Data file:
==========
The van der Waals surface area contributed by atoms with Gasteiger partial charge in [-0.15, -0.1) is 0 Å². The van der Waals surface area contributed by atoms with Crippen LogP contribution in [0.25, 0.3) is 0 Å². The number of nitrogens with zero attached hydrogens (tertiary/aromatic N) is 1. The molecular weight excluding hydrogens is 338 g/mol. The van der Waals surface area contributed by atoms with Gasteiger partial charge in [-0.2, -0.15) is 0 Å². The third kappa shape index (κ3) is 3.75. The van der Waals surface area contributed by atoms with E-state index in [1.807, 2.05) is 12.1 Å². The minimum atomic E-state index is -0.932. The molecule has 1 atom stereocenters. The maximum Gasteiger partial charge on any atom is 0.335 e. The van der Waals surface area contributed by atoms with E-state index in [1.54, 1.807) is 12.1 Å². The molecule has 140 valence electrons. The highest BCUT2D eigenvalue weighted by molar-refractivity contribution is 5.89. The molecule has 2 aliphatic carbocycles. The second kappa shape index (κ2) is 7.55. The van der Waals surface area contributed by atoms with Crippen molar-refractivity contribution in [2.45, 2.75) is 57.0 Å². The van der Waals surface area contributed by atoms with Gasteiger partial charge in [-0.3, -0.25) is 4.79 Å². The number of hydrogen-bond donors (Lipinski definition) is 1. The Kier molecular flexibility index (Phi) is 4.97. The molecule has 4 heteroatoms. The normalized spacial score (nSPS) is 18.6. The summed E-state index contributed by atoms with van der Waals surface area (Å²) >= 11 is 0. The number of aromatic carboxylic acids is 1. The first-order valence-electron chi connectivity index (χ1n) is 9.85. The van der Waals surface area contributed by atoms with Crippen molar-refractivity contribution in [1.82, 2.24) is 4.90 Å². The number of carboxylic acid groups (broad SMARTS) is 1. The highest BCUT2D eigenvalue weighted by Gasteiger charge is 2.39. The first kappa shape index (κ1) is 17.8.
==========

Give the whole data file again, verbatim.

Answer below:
The van der Waals surface area contributed by atoms with Gasteiger partial charge in [-0.15, -0.1) is 0 Å². The van der Waals surface area contributed by atoms with Crippen LogP contribution in [0.25, 0.3) is 0 Å². The number of nitrogens with zero attached hydrogens (tertiary/aromatic N) is 1. The molecular weight excluding hydrogens is 338 g/mol. The van der Waals surface area contributed by atoms with Gasteiger partial charge in [-0.2, -0.15) is 0 Å². The third kappa shape index (κ3) is 3.75. The van der Waals surface area contributed by atoms with E-state index in [1.807, 2.05) is 12.1 Å². The minimum atomic E-state index is -0.932. The molecule has 1 atom stereocenters. The maximum Gasteiger partial charge on any atom is 0.335 e. The van der Waals surface area contributed by atoms with E-state index in [1.54, 1.807) is 12.1 Å². The molecule has 140 valence electrons. The highest BCUT2D eigenvalue weighted by molar-refractivity contribution is 5.89. The molecule has 2 aliphatic carbocycles. The second kappa shape index (κ2) is 7.55. The van der Waals surface area contributed by atoms with Crippen molar-refractivity contribution in [2.45, 2.75) is 57.0 Å². The van der Waals surface area contributed by atoms with Gasteiger partial charge in [-0.3, -0.25) is 4.79 Å². The number of hydrogen-bond donors (Lipinski definition) is 1. The Kier molecular flexibility index (Phi) is 4.97. The molecule has 4 heteroatoms. The normalized spacial score (nSPS) is 18.6. The summed E-state index contributed by atoms with van der Waals surface area (Å²) >= 11 is 0. The number of aromatic carboxylic acids is 1. The first-order valence-electron chi connectivity index (χ1n) is 9.85. The van der Waals surface area contributed by atoms with Crippen molar-refractivity contribution in [1.82, 2.24) is 4.90 Å². The number of carboxylic acid groups (broad SMARTS) is 1. The highest BCUT2D eigenvalue weighted by Gasteiger charge is 2.39. The first kappa shape index (κ1) is 17.8.